SEATTLE - Next Monday marks two years since 19-year-old Lorenzo Anderson was shot and killed in the former Capitol Hill Occupied Protest Zone (CHOP).
His father, Horace Lorenzo Anderson, said he has carried his son in his heart every day since that day in 2020.
"Every time that day comes up, it just seems like a repeat. It’s not an easy thing. It’s not a today it happens, tomorrow it’s over with, you know? You live with this. You go through this daily," said Horace Anderson.
Anderson’s dad filed a wrongful death lawsuit on behalf of his son, claiming city leaders encouraged people to break the law inside CHOP and undermine the safety of others.
"[Horace] wanted to wake up the city. He wanted to wake up our city officials, and he really wants to bridge the gap," said Evan Oshan, lawyer for Horace Anderson and the Estate of Lorenzo Anderson.
"We’re glad to have found common ground with the Anderson Estate and Mr. Anderson's father, and for less than the cost it would have taken to litigate the case through trial. The settlement agreement we reached months ago was recently approved by the court. We hope this resolution helps bring some semblance of closure for the parties involved," said a spokesperson for the Seattle City Attorney’s Office.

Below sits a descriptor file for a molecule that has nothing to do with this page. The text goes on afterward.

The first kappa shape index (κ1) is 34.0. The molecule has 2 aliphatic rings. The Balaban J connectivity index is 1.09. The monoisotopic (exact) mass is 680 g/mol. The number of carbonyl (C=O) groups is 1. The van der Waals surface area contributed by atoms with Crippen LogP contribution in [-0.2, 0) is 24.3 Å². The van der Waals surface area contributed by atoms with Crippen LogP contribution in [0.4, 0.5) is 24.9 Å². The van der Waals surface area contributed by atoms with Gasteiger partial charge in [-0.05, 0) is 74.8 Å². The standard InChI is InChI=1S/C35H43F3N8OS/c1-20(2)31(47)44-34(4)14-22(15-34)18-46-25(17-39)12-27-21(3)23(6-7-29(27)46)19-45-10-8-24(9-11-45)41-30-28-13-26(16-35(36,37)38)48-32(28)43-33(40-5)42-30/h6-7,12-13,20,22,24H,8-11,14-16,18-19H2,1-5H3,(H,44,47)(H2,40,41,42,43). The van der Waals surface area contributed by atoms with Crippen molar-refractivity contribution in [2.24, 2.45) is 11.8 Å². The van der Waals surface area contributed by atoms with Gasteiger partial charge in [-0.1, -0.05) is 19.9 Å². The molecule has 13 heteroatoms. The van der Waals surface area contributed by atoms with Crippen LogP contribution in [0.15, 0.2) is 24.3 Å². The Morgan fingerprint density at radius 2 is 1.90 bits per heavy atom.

"The money doesn’t really mean too much for me, I mean, my son is still gone," said Horace. "If I could help another family, that would be beautiful because I wouldn’t want anybody to go through this."
Moving forward, Horace hopes to create a legacy of supporting youth in his son’s memory. Oshan reached out to Mayor Bruce Harrell’s Office on Wednesday offering Horace’s time and energy to reduce violence and help homeless youth.
"There’s a lot of misdirected anger and frustration on the street and a unique person like Horace Anderson can do a tremendous amount of good for the community," said Oshan.
Another lawsuit was filed by Anderson’s mother, Donnitta Sinclair, that was appealed.
"Donnitta and I feel that the settlement of the state lawsuit is only partial accountability for Seattle," said Mark Lindquist, lawyer for Sinclair. "We look forward to full accountability in the federal lawsuit being heard by the 9th Circuit Court of Appeals."
The court is expected to hear oral arguments on that case by early fall.